Gympie GPA.


I’ve been digging at the Gympie GPA for a few months now. Getting away on weekends or rainy days, when work has been cancelled. There has been more than enough colour in my river sluice, to keep it very exciting. I’ve has pieces of Clay “Cutty Pipe” dating back to the 1880’s, old glass and porcelain fragments and of course there has been the gold.

The discovery of gold heralded the origin of mining in Queensland. Mr. Stutchbury, the Government Geologist of New South Wales, found gold near Port Curtis in 1853, and later in 1856, traces were reported on Canning Downs, near Warwick.

Reports of gold discoveries soon followed at numerous sites including Canoona ( 35 miles north of Rockhampton ) and nearby Crocodile Creek in 1865. Each discovery set off a new rush and a scramble to register a mining lease.

Queenslanders were already in a state of excitement when, in October 1867, James Nash announced his discovery of gold at Gympie. Nash’s announcement of a payable gold field came at an opportune time, for Queensland was in the throes of a severe economic crisis.

Fifty firsts number 10 QSA Item 435626 Gympie Goldfield

Fifty firsts number 10 QSA Item 435626 Gympie Goldfield

Four miners and a winch underground at Gympie Goldfield, c 1897.

Within 6 months, 15 000 men had travelled from the surrounding towns and reports of an ounce per pan were common. The largest nugget found in Queensland came from Gympie. Weighing in at 30 kilograms ( 975 oz ), the Curtis Nugget, was named after it’s finder George Curtis. It had been unearthed in February 1868.

The Gympie GPA, follows Deep Creek through it’s gully. It cuts through ground containing the “Columbia, Smithfield, Monkland, Nevermind and Russel Reefs”. All these reefs have been worked, but something is always left behind for us, the fossicker. The big pieces of gold are long gone…. or are they.

Gympie rail bridge

This is the GPA area in it’s hay day. The rail bridge is still there and in use, as are the mullock heaps. I’m working an area just downstream from one of the mollock heaps, maybe some of the gold I’ve found has come from the tailings from the mine shaft.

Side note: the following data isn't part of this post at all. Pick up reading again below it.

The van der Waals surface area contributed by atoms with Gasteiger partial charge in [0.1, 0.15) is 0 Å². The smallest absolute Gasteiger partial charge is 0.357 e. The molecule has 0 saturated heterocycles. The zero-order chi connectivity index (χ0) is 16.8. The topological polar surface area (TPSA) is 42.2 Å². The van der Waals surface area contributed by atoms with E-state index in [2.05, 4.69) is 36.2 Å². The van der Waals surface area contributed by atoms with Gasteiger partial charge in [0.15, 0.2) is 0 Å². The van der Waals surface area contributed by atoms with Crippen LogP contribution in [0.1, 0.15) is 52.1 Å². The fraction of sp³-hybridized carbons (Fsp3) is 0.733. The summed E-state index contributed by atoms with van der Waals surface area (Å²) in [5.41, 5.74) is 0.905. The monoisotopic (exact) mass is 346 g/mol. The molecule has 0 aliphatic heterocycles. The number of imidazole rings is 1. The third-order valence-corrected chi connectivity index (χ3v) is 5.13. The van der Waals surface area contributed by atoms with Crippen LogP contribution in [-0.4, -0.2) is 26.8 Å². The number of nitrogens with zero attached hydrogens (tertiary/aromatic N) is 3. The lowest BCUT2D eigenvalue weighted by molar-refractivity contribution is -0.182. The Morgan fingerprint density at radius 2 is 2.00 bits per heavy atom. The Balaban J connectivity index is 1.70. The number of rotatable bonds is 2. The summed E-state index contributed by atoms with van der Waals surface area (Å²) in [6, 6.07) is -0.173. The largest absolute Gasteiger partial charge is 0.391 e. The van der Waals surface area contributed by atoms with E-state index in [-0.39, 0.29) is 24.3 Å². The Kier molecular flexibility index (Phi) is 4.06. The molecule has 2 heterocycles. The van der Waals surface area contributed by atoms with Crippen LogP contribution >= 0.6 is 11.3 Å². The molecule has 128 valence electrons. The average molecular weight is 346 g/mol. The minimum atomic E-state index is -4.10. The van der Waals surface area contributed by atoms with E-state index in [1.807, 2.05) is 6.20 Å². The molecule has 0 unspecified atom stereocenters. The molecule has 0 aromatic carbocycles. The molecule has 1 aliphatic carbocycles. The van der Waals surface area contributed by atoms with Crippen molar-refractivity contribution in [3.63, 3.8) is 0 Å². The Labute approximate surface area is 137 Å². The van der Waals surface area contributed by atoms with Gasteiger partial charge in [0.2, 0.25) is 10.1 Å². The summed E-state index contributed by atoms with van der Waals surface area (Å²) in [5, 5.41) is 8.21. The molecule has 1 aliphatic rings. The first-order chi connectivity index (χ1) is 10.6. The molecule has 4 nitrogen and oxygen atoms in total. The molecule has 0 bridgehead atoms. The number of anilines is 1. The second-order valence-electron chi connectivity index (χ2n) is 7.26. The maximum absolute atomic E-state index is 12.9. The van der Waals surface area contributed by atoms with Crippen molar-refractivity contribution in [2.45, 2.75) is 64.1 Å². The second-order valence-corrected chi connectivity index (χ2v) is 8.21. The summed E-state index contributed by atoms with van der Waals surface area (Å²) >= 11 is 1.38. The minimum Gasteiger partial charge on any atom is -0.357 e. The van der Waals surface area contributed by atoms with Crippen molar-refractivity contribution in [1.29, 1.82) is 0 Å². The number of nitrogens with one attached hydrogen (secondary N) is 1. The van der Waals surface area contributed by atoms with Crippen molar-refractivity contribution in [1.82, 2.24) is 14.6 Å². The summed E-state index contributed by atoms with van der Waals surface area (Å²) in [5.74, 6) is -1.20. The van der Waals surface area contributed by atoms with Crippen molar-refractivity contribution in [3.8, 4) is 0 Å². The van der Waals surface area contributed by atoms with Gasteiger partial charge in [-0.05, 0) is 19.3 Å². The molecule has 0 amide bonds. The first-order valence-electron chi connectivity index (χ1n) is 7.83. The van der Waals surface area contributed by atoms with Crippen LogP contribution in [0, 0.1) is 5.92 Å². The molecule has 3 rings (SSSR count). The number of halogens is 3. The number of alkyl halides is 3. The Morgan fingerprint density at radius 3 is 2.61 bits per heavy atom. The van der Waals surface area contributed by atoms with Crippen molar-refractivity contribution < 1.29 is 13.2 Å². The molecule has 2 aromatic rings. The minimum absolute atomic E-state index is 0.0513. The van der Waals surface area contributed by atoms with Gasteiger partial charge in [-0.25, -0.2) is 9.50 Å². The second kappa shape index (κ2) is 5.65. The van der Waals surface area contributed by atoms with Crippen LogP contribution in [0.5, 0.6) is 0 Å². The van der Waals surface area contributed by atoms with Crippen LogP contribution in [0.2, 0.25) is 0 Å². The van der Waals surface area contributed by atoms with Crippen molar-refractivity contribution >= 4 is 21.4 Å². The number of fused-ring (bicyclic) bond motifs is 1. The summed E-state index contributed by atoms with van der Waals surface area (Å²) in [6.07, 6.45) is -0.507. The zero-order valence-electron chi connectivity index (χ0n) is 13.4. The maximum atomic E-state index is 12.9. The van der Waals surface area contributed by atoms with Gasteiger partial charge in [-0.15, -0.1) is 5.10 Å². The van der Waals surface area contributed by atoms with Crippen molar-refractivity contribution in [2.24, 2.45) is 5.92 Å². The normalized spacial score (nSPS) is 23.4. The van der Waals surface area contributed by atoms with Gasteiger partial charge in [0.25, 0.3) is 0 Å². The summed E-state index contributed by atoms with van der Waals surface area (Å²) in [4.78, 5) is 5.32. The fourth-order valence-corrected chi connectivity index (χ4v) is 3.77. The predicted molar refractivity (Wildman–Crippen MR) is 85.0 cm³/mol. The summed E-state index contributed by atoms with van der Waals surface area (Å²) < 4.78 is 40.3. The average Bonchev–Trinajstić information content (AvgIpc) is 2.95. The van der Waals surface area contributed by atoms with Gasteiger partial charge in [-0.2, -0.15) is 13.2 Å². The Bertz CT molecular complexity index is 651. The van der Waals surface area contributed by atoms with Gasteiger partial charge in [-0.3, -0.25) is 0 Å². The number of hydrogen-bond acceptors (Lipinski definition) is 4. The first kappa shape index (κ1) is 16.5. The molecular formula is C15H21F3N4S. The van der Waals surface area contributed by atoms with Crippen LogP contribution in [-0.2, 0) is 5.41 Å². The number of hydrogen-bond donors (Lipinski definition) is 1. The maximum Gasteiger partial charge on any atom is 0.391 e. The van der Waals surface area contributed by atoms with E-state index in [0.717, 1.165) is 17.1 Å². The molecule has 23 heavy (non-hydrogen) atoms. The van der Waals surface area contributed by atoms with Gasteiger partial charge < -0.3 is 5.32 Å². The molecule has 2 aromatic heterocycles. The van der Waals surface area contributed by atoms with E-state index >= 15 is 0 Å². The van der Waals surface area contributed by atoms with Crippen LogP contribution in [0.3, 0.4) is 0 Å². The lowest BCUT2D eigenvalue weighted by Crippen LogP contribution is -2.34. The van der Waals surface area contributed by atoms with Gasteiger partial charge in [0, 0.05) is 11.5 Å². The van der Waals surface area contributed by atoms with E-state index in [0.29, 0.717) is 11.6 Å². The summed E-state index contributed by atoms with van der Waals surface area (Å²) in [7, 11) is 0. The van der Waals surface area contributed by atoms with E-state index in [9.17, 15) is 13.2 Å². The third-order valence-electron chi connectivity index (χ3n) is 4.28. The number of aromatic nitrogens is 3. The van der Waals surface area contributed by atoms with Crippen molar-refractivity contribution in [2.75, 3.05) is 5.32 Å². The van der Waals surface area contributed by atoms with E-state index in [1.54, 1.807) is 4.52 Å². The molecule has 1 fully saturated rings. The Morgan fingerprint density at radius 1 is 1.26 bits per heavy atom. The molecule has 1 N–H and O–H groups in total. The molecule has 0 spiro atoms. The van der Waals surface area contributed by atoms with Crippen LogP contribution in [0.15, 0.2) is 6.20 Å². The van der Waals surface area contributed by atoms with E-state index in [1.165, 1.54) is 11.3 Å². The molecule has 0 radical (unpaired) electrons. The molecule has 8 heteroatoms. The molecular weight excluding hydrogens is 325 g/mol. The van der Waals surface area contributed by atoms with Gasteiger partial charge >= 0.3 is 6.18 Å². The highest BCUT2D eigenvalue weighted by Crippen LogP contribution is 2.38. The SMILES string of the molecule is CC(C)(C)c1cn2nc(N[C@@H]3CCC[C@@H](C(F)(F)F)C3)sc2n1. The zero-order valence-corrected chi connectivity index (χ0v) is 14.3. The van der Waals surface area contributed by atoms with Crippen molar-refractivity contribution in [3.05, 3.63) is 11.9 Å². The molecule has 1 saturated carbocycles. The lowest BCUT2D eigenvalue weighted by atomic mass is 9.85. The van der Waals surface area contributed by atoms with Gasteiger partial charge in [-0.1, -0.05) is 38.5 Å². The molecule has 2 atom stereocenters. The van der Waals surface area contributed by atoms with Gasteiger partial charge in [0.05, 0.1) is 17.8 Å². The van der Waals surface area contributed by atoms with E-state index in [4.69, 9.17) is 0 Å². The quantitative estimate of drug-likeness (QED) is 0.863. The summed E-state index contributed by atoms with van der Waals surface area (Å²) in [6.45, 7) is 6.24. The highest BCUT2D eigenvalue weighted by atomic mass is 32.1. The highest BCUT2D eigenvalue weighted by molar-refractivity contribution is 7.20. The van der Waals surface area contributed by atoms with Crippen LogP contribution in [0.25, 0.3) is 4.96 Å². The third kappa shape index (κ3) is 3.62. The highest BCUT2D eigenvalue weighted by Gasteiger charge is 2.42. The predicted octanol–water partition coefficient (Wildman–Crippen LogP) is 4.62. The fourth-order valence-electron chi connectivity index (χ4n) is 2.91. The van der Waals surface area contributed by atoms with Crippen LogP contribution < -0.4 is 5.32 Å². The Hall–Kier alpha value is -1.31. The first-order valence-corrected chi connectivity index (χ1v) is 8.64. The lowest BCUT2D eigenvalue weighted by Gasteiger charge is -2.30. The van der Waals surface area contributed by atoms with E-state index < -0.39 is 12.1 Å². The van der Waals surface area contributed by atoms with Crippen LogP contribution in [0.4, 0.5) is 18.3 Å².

Nice little pieces still show up regularly. I suppose one, little nugget, every two or three trips, is the average. My last dig netted me two pieces, that were about half a gram each.

0.57 grams my largest single piece to date.

0.57 grams my largest single piece to date.

I make the trip from Brisbane. I leave early in the morning and drive back in the afternoon, it’s about 90 minutes each way. A lot shorter time than travelling south or west to Warwick.

Gympie Goldfield produced 4, 084, 720 ounces of gold….. and still counting. I’m going to add to the total tomorrow. Good luck to all the treasure hunters out there.


About ivoradventures

Lives Brisbane north. Age 47. Male. Interests-heaps of stuff. Camping, fishing, and gold panning, keeps me quite busy. I still find time to cook,and spend time family and friends. I truly enjoy my daughters company(Shannon), but don't see enough of her since she moved out. There is a certain type of beauty that exists only in the wild places, and it calls to you. Go and explore! And drag someone with you.
This entry was posted in exlpore, gold, gold fossicking, gold mine, gold panning, history, treasure hunting, Uncategorized and tagged , , , , , , . Bookmark the permalink.

7 Responses to Gympie GPA.

  1. Nige says:

    great to see your efforts and rewards. I’m on the north side of Brisbane, if you’re interested in some companionship at some stage let me know. I have all my own sluices, panning gear etc

  2. Dot says:

    Can anyone tell me the best place to fossik in Gympie I am a newbie to this

    • The Gympie fossicking area is the only place to go. Dig in the creek banks. Look for bigger rocks in the bank and dig them and below them. Inside curve of the bend. Was just talking today about running a class for newbies.

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